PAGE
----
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Energy & Environment

Recent Rain Barely Boosts Lake Levels

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LCRA
Lake Travis, photographed in June 2012. The lake is less than half full.

Parts of North Austin and Round Rock received more than four inches of rain in last night’s storm. But Lake Travis and Lake Buchanan are only up a couple of inches. That’s because most of the rain fell downstream of the watershed.

Bob Rose is the chief meteorologist with the Lower Colorado River Authority. He says the recent rain has been great, but is no drought-buster.

“To really start re-filling the lakes, we kind of need an overall change in the whole weather pattern," Rose says. "Where we start getting more rain more frequently and the rain falls all across the area, including the Hill Country."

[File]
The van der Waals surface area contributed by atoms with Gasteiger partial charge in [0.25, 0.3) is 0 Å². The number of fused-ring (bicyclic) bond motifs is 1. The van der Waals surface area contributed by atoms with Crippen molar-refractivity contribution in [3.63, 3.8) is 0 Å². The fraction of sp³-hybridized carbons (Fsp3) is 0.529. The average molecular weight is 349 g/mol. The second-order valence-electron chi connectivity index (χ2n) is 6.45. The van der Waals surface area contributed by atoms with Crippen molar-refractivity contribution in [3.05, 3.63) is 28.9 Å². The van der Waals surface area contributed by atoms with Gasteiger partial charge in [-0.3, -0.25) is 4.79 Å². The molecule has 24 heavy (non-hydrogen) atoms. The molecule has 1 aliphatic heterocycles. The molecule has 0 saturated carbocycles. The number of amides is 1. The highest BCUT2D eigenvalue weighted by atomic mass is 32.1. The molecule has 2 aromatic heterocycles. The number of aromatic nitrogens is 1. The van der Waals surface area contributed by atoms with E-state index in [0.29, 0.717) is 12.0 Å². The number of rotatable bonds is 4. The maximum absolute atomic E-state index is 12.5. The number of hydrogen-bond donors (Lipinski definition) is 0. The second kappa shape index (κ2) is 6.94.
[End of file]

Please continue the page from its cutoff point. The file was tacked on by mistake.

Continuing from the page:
Rose says barring a well-placed tropical storm, that type of precipitation is unlikely this summer. Our best bet is the return of an El Niño pattern this fall.

But last week’s rain has been great for lawns and trees and may help keep us cooler through the rest of summer.

“This may help limit our high temperatures now as we move into August that maybe we won’t be seeing as many triple digits because the more moisture you have in the ground, the lower your temperatures are going to be," Rose says.

There’s still a 30 percent chance of showers and thunderstorms today and tonight.

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